Photo by Melody

PlantFiles: Panicle Hydrangea, Tree Hydrangea
Hydrangea paniculata 'Grandiflora'

Family: Hydrangeaceae (hy-drain-jee-AY-see-ee) (Info)
Genus: Hydrangea (hy-DRAIN-juh) (Info)
Species: paniculata (pan-ick-yoo-LAY-tuh) (Info)
Cultivar: Grandiflora
Additional cultivar information: (aka Pee Gee)

» View all varieties of Hydrangeas

3 vendors have this plant for sale.

29 members have or want this plant for trade.

6-8 ft. (1.8-2.4 m)

6-8 ft. (1.8-2.4 m)

USDA Zone 3a: to -39.9 C (-40 F)
USDA Zone 3b: to -37.2 C (-35 F)
USDA Zone 4a: to -34.4 C (-30 F)
USDA Zone 4b: to -31.6 C (-25 F)
USDA Zone 5a: to -28.8 C (-20 F)
USDA Zone 5b: to -26.1 C (-15 F)
USDA Zone 6a: to -23.3 C (-10 F)
USDA Zone 6b: to -20.5 C (-5 F)
USDA Zone 7a: to -17.7 C (0 F)
USDA Zone 7b: to -14.9 C (5 F)
USDA Zone 8a: to -12.2 C (10 F)
USDA Zone 8b: to -9.4 C (15 F)
USDA Zone 9a: to -6.6 C (20 F)
USDA Zone 9b: to -3.8 C (25 F)

Sun Exposure:
Sun to Partial Shade

Parts of plant are poisonous if ingested

Bloom Color:
White/Near White

Bloom Time:
Mid Summer
Late Summer/Early Fall


Other details:
Average Water Needs; Water regularly; do not overwater

Soil pH requirements:
5.6 to 6.0 (acidic)
6.1 to 6.5 (mildly acidic)

Patent Information:

Propagation Methods:
From softwood cuttings

Seed Collecting:
N/A: plant does not set seed, flowers are sterile, or plants will not come true from seed

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There are a total of 17 photos.
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6 positives
3 neutrals
2 negatives

Gardeners' Notes:

Neutral BoPo On Jun 11, 2013, BoPo from Milwaukee, WI (Zone 5b) wrote:

Zone 5, rich black compact soil, clayish 18" deep and planted in full sun.

Have had this two winters thus far.

The first winter there was die back on the standard. I cut that back, and it revived and produced blooms, but seems to be extremely slow growing. In the trees defense, I have it in an area abutting the driveway and probably less than optimal conditions as the soil is probably too dry and admittedly I've been neglectful.

The second winter the entire top (grafted area) died back, which I cut off, and now there's new growth at the top just below the original graft.

I relocated from its current location to our summer property where the soil is amended sandy soil (we added black topsoil and top layer with composted manure each year) in full sun. Also plan to water this on a timer, and hope that it survives the border zone 4 /5 area there.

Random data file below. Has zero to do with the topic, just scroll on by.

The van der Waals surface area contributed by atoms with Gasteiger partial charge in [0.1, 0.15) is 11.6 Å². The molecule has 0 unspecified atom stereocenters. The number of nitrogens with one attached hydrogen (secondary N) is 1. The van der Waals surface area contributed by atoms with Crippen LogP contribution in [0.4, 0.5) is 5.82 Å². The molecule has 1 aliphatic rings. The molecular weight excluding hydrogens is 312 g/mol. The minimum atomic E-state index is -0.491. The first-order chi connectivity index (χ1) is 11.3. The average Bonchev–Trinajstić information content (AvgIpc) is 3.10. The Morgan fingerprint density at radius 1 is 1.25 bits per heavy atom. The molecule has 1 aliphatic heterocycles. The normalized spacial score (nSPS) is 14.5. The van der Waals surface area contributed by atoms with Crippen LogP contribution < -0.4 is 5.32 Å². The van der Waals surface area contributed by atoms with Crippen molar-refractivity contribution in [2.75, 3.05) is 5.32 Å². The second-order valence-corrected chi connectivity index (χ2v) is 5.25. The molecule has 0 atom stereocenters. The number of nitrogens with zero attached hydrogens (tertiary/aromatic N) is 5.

I do tree wrap all of my saplings each winter up to about 4 feet. Also provide plant stakes as the stem just can't handle high winds or winter freezes and the tree tends to lean or flop, which is understandable for a less established tree.

Taken in by the beauty of the mature specimens I see online. Keeping my fingers crossed. Will post back next year.

Negative originaljazzgirl On Aug 24, 2012, originaljazzgirl from Fairfax
United States wrote:

I agree with the person who thinks this must be a cooler weather plant. I'm in zone 7B in Northern Virginia. I bought a 5 foot tree in 2010. The blooms never fully opened for me in 2010, 2011 or 2012.

Positive campnurse On Jul 11, 2011, campnurse from Jackson Heights, NY wrote:

I took a 12" cutting in the spring and rooted it in water. I put it out in the garden last month. Today I noticed that it is going to have a flower. I am thrilled.

Positive jerry31557 On Oct 1, 2009, jerry31557 from Patterson, GA wrote:

I have one plant that is 2 years old and is about 5 feet tall and this year it bloomed for the first time. I was gorgeous to say the least. I highly recommend for any zone as I am in 8b at the Florida line.

Positive shirleyd On Aug 21, 2009, shirleyd from Starkville, MS wrote:

I have had great success growing this plant in Starkville, MS. It begins to bloom in July when the macrophylla begin to fade. When I try to find a branch without a bloom in order to use it to root a new plant, I cannot find one! I have several of these-----and also the variety with some fertile blooms. My favorite is the very old paniculata grandiflora with the compact blooms, and I do not understand why nurserymen don't stock them as they do the limelight. The PG starts out white---and then turns the green that limelight is famous for. Also, they last a very long time in a bouquet. The only thing that I do to them is cut them back to about a foot tall in the spring. Shirleyd

Neutral boilermish On May 6, 2009, boilermish from Oxford, MI wrote:

This was my favorite tree in my yard, it is in a protected area between the garage and my bay window so it didn't get the brunt of the high winds. It started out white in the late spring, turns a brilliant pink in the late summer, and darkens to a bronze/beige in the fall. I heavily pruned it every fall and it came back with more blooms every year.